Since Chow­der is a gen­tle soul liv­ing in ru­ral New Hamp­shire, he will not re­sort the fi­nal one, set in Septem­ber 2012, deCom­mu­nist is to be, as Amer­i­can po­lit­i­cal to dramatic ac­tion. He will de­clare his de­fine the chrono­log­i­cal lim­its of the novel, rhetoric has char­ac­ter­ized it for the past sire to have Roz re­turn to him and he will with the in­ter­ven­ing chap­ters mov­ing for­six decades, anti-Amer­i­can. wait pa­tiently, con­tent for now to learn MER­I­CAN Com­mu­nists, it turns out, ward and back­ward in time, fo­cus­ing on a The Com­mu­nists of Dis­si­dent Gar­dens how to com­pose and per­form songs for have a thing for the New York Mets. range of char­ac­ters closely con­nected to are devo­tees of Amer­i­can his­tory and woo­ing her. He sets up a stu­dio in his barn Or so Jonathan Lethem would have Rose and Miriam. The re­sult is less a nar­cul­ture, from Abra­ham Lin­coln and the while lyrics pop into head from ev­eryus be­lieve. ra­tive than an un­ortho­dox fam­ily por­trait. Delta Blues to the New York Mets and where. Even an “Over­size Load” sign on a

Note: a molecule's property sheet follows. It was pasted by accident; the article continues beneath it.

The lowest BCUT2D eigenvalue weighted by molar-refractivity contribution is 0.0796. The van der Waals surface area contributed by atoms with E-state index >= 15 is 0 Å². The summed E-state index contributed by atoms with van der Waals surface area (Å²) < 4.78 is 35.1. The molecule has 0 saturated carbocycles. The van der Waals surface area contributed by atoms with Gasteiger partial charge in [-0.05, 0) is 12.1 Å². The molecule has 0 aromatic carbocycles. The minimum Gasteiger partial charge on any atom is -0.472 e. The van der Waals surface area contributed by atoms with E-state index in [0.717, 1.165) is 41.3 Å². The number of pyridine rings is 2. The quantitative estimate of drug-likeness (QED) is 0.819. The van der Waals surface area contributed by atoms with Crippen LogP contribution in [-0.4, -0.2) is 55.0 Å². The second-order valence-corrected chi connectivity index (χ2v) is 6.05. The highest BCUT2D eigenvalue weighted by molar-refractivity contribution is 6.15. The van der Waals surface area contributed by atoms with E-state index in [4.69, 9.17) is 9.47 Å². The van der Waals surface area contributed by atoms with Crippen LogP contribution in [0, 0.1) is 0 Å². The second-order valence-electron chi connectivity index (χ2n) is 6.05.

In Dis­si­dent Gar­dens, Lethem’s ninth It isn’t so sim­ple as that, though, as the Archie Bunker. truck can set him off: novel, he re­turns to fa­mil­iar ground, both mem­bers of Rose’s ex­tended and ad hoc If any­thing, their fail­ure comes from “Yeah, he was driv­ing down the road/ lit­er­ally and fig­u­ra­tively. Like three of fam­ily stand for var­i­ous veins or per­mu­taa quixotic over-in­vest­ment in the idea of With an over­size load.” his last four nov­els (the ex­cep­tion be­ing tions of com­mu­nism in post-Se­cond World Amer­ica. Un­able to give up on their stead­Baker, who lives in Maine, has mas­tered 2007’s You Don’t Love Me Yet), Dis­si­dent War Amer­ica. fast be­lief that right will win out over a way of keep­ing us en­ter­tained with lit­tle Gar­dens is set in Lethem’s na­tive New Al­bert, Rose’s ex-hus­band, is an East might, Lethem’s char­ac­ters are doomed more than his lan­guage and his in­di­vid­ual York City, and in it Lethem turns, as he Ger­man pro­po­nent of Soviet-style so­cialby their in­abil­ity to see past their ideals. way of look­ing at things. did to great ef­fec­tive­ness in 2003’s The ism. Her younger cousin Lenny, whose It is in Rose’s last, and least likely, scion, Trav­el­ing Sprin­kler is a wel­come ad­diFortress of Soli­tude, to his own fam­ily’s given name is Lenin, is a utopian Marx­her grand­son Sergius Go­gan, that Lethem tion to the Baker li­brary, which in­cludes his­tory for his sub­ject mat­ter. ist-Lenin­ist, the­o­ret­i­cally skilled, but of­fers a glim­mer of hope for Amer­i­can such di­verse nov­els as The Mez­za­nine,